Woolfson v. Personal Travel Service, Inc.

Annotate this Case
[L.A. No. 29821. In Bank. Jan. 25, 1971.]

MALCOLM WOOLFSON, Plaintiff and Appellant, v. PERSONAL TRAVEL SERVICE, INC., et al., Defendants and Respondents.

(Opinion by McComb, J., expressing the unanimous view of the court.) [3 Cal. 3d 910]

COUNSEL

Hillel Chodos for Plaintiff and Appellant.

Leslie, Rubin & Teplin and Lawrence Teplin for Defendant and Respondent.

OPINION

McCOMB, J.

Plaintiff appeals from an order dismissing an action for want of prosecution.

Facts: By a complaint filed in February 1966, plaintiff sued for breach of contract and defamation. Defendants' pleadings and discovery proceeded until December 1966. Plaintiff's discovery proceeded until September 1967. Other than an abortive settlement conference, there was then a 17-month period of inactivity, which terminated in February 1969 when plaintiff filed an at-issue memorandum. Two months later, defendants moved, under section 583, subdivision (a), of the Code of Civil Procedure, to dismiss the action for want of prosecution. fn. 1 The matter was heard, and in May 1969 (three years and three months from the filing of the complaint) defendants' motion to dismiss was granted.

[1a] Question: Is plaintiff entitled to a reversal of the order of dismissal, so that the trial court will have an opportunity to exercise its full discretion in the light of this court's decisions in Denham v. Superior Court, 2 Cal. 3d 557 [86 Cal. Rptr. 65, 468 P.2d 193], and its companion case, Martindale v. Superior Court, 2 Cal. 3d 568 [86 Cal. Rptr. 71, 468 P.2d 199]?

Yes. At the time the motion to dismiss was heard, this court had not handed down its decisions in Denham and Martindale. Thus, the rule enunciated in Breckenridge v. Mason, 256 Cal. App. 2d 121, 127 [64 Cal. Rptr. 201], Black Bros. Co. v. Superior Court, 265 Cal. App. 2d 501, 507 [3 Cal. 3d 912] [71 Cal. Rptr. 344], City of Los Angeles v. Superior Court, 271 Cal. App. 2d 292, 298 [76 Cal. Rptr. 256], Market-Front Co. v. Superior Court, 271 Cal. App. 2d 505, 506-507 [76 Cal. Rptr. 526], Paul W. Speer, Inc. v. Superior Court, 272 Cal. App. 2d 32, 36, 37 [77 Cal. Rptr. 152], and Carnation Co. v. Superior Court, 1 Cal. App. 3d 891, 895 [82 Cal. Rptr. 98], that, despite the discretionary language of the dismissal statute, a motion to dismiss for want of prosecution "must" be granted unless it is opposed by an "adequate" showing of excuse for delay, had not been disapproved by this court. Not surprisingly, therefore, the trial judge, in ruling on the motion to dismiss, indicated that he considered himself bound by those cases and felt that in the circumstances he was required to grant the motion. fn. 2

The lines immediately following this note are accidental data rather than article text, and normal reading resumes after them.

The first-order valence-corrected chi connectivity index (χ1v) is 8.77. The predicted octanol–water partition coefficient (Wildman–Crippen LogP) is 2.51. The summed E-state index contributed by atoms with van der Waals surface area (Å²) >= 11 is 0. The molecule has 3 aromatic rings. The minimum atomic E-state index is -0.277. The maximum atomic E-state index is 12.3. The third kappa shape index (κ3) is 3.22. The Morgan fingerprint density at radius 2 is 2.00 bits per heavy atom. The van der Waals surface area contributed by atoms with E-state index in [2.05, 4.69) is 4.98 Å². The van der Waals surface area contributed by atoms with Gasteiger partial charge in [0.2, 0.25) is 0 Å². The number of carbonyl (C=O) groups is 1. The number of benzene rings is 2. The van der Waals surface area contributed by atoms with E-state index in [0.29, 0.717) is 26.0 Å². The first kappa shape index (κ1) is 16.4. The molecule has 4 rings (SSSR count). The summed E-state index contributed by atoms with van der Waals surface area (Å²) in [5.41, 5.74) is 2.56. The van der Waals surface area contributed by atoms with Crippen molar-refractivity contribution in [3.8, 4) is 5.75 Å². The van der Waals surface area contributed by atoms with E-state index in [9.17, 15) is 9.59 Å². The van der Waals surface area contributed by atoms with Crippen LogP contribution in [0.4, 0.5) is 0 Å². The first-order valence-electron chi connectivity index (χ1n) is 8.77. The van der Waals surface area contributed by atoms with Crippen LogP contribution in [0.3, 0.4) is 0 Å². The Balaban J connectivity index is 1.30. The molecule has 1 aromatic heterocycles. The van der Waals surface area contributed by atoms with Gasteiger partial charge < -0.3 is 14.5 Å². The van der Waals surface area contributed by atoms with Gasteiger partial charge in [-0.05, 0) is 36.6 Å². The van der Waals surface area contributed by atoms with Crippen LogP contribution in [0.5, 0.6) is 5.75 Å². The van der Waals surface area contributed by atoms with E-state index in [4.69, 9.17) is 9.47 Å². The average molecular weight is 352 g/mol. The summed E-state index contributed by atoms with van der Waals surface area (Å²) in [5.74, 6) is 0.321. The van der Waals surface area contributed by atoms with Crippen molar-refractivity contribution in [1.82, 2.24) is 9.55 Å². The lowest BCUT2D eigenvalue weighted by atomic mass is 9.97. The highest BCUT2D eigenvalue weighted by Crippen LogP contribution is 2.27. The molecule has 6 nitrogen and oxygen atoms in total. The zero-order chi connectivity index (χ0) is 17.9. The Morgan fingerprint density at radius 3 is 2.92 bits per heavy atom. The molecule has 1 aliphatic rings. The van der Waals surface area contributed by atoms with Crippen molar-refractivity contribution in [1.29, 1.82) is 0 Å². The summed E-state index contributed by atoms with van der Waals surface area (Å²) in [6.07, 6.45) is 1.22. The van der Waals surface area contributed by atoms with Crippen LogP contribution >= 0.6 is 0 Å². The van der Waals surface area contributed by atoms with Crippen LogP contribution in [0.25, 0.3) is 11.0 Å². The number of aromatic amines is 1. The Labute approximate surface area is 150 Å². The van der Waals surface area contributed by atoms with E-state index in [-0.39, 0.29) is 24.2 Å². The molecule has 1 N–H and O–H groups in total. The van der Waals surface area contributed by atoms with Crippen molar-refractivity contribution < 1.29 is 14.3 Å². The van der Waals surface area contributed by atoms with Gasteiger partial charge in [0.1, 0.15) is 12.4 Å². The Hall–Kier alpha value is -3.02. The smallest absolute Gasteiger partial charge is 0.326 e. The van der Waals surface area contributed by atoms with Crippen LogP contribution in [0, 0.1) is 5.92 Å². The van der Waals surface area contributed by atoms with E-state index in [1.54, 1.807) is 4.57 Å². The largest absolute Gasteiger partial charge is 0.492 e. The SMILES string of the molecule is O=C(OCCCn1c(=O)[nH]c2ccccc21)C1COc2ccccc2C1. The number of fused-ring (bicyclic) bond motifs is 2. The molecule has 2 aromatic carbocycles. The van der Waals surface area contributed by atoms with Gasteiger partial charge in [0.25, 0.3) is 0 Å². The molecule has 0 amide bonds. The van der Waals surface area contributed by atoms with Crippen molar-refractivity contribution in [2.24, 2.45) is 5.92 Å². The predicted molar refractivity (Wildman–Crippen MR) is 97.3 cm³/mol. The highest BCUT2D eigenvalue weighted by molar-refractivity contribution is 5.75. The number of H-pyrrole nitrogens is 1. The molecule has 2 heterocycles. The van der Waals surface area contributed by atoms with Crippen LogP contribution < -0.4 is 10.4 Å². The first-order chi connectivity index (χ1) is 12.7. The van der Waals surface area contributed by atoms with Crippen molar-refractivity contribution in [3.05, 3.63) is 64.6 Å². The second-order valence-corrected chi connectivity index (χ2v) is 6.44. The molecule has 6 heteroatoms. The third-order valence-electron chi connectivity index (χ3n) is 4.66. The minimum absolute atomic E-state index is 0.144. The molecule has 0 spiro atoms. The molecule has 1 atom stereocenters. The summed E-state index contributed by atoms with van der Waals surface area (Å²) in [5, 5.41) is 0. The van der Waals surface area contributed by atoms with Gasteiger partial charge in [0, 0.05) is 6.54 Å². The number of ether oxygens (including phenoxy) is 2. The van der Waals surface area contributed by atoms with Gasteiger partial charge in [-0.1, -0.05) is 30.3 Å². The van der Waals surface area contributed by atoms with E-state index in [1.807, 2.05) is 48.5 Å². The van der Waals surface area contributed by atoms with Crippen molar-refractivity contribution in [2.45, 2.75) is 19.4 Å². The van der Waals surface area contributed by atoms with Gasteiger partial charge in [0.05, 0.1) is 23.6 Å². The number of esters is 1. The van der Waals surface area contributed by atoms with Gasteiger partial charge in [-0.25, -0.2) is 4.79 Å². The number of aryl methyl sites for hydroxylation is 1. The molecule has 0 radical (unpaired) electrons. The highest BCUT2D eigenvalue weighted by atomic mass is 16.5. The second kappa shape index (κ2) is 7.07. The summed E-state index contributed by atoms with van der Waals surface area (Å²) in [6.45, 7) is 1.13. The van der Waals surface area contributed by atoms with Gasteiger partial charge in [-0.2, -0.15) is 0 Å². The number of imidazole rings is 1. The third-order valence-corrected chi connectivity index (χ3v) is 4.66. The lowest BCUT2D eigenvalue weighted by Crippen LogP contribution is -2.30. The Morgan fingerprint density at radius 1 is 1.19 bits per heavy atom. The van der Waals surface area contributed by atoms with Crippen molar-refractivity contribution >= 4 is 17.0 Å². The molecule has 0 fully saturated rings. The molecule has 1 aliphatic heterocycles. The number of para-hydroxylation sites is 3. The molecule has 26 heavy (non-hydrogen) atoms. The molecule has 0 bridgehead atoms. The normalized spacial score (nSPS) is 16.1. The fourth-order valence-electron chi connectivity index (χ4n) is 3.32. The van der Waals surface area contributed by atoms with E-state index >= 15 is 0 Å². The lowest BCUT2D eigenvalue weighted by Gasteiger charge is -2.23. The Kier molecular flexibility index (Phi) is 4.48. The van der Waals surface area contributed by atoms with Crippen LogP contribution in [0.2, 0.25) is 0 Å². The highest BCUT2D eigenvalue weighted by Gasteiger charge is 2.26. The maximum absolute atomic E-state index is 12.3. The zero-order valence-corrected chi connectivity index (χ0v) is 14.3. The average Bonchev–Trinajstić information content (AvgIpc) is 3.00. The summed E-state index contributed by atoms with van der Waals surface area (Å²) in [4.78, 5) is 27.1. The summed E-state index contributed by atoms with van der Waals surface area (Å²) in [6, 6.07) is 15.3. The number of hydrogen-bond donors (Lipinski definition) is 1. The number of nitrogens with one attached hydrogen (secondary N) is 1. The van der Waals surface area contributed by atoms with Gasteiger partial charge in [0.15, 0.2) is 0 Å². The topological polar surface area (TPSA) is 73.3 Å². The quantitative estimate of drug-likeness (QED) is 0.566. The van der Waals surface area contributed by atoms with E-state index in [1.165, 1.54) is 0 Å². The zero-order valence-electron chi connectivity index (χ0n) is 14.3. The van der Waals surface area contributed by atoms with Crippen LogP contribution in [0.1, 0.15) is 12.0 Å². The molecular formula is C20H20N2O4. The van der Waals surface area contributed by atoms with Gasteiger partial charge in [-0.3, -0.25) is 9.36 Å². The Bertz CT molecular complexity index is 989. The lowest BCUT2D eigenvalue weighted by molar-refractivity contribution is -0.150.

In Denham and Martindale, however, this court by unanimous opinions called an abrupt halt to the line of Court of Appeal decisions above referred to, originating with Breckenridge. We there held that dismissal under section 583, subdivision (a), of the Code of Civil Procedure is mandatory "only when there is an entire absence of any showing constituting good cause." (2 Cal.3d at p. 564.) [2] We made it clear that "[t]he statute places no restrictions on the exercise of the trial court's discretion, and in particular there is no requirement that the motion to dismiss `must' be granted unless opposed by an adequate showing of diligence or excuse [3 Cal. 3d 913] for delay," and disapproved any language to the contrary in the cited Court of Appeal cases. [1b] In the present case, the record does not show "an entire absence of any showing constituting good cause." As a result, dismissal was not mandatory.